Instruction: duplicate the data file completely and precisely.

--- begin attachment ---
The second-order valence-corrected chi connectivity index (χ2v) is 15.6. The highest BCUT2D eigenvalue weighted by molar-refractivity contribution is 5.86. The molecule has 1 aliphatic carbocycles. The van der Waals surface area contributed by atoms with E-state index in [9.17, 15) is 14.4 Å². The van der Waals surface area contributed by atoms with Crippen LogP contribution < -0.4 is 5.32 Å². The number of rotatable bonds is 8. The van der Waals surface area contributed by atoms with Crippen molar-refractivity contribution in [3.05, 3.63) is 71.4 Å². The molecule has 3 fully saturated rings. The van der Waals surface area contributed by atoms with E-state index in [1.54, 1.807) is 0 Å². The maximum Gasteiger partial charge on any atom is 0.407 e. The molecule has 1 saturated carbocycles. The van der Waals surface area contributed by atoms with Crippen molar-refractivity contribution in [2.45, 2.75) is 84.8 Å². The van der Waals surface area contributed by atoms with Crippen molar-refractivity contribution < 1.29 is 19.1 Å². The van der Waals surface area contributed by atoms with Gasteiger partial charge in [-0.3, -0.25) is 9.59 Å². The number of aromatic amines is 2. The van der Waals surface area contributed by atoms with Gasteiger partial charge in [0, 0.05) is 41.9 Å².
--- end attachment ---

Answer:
The second-order valence-corrected chi connectivity index (χ2v) is 15.6. The highest BCUT2D eigenvalue weighted by molar-refractivity contribution is 5.86. The molecule has 1 aliphatic carbocycles. The van der Waals surface area contributed by atoms with E-state index in [9.17, 15) is 14.4 Å². The van der Waals surface area contributed by atoms with Crippen LogP contribution < -0.4 is 5.32 Å². The number of rotatable bonds is 8. The van der Waals surface area contributed by atoms with Crippen molar-refractivity contribution in [3.05, 3.63) is 71.4 Å². The molecule has 3 fully saturated rings. The van der Waals surface area contributed by atoms with E-state index in [1.54, 1.807) is 0 Å². The maximum Gasteiger partial charge on any atom is 0.407 e. The molecule has 1 saturated carbocycles. The van der Waals surface area contributed by atoms with Crippen molar-refractivity contribution in [2.45, 2.75) is 84.8 Å². The van der Waals surface area contributed by atoms with Crippen molar-refractivity contribution < 1.29 is 19.1 Å². The van der Waals surface area contributed by atoms with Gasteiger partial charge in [-0.3, -0.25) is 9.59 Å². The number of aromatic amines is 2. The van der Waals surface area contributed by atoms with Gasteiger partial charge in [0, 0.05) is 41.9 Å².